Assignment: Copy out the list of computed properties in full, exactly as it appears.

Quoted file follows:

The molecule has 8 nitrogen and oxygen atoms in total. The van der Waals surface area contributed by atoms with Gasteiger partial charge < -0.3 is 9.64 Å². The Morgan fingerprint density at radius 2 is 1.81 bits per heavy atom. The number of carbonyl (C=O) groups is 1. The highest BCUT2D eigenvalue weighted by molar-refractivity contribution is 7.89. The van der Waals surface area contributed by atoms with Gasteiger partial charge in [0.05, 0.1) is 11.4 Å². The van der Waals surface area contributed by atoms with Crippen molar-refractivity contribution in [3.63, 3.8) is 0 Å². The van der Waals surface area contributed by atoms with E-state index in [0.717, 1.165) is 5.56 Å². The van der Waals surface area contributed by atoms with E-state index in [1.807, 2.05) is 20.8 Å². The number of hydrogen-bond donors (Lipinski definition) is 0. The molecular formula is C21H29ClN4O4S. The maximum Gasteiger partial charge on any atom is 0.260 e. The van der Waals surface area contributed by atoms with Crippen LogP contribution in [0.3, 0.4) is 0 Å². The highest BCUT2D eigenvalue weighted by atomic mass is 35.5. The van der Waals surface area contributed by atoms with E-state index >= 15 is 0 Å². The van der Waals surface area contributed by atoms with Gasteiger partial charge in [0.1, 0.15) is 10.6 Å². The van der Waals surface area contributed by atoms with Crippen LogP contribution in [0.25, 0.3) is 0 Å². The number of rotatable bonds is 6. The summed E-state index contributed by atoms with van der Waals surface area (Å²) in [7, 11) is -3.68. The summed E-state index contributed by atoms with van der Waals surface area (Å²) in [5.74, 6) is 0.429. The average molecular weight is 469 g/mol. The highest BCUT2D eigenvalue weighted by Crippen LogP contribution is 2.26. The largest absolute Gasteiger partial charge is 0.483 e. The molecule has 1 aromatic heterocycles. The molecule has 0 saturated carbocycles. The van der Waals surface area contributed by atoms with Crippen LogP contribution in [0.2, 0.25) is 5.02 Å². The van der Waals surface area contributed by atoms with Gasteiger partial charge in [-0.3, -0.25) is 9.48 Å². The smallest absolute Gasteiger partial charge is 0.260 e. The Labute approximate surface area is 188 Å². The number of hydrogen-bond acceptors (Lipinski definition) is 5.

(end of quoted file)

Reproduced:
The molecule has 8 nitrogen and oxygen atoms in total. The van der Waals surface area contributed by atoms with Gasteiger partial charge < -0.3 is 9.64 Å². The Morgan fingerprint density at radius 2 is 1.81 bits per heavy atom. The number of carbonyl (C=O) groups is 1. The highest BCUT2D eigenvalue weighted by molar-refractivity contribution is 7.89. The van der Waals surface area contributed by atoms with Gasteiger partial charge in [0.05, 0.1) is 11.4 Å². The van der Waals surface area contributed by atoms with Crippen molar-refractivity contribution in [3.63, 3.8) is 0 Å². The van der Waals surface area contributed by atoms with E-state index in [0.717, 1.165) is 5.56 Å². The van der Waals surface area contributed by atoms with E-state index in [1.807, 2.05) is 20.8 Å². The number of hydrogen-bond donors (Lipinski definition) is 0. The molecular formula is C21H29ClN4O4S. The maximum Gasteiger partial charge on any atom is 0.260 e. The van der Waals surface area contributed by atoms with Crippen LogP contribution in [0.3, 0.4) is 0 Å². The highest BCUT2D eigenvalue weighted by atomic mass is 35.5. The van der Waals surface area contributed by atoms with E-state index >= 15 is 0 Å². The van der Waals surface area contributed by atoms with Gasteiger partial charge in [0.1, 0.15) is 10.6 Å². The van der Waals surface area contributed by atoms with Crippen LogP contribution in [0.25, 0.3) is 0 Å². The number of rotatable bonds is 6. The summed E-state index contributed by atoms with van der Waals surface area (Å²) in [7, 11) is -3.68. The summed E-state index contributed by atoms with van der Waals surface area (Å²) in [5.74, 6) is 0.429. The average molecular weight is 469 g/mol. The highest BCUT2D eigenvalue weighted by Crippen LogP contribution is 2.26. The largest absolute Gasteiger partial charge is 0.483 e. The molecule has 1 aromatic heterocycles. The molecule has 0 saturated carbocycles. The van der Waals surface area contributed by atoms with Crippen LogP contribution in [0.2, 0.25) is 5.02 Å². The van der Waals surface area contributed by atoms with Gasteiger partial charge in [-0.3, -0.25) is 9.48 Å². The smallest absolute Gasteiger partial charge is 0.260 e. The Labute approximate surface area is 188 Å². The number of hydrogen-bond acceptors (Lipinski definition) is 5.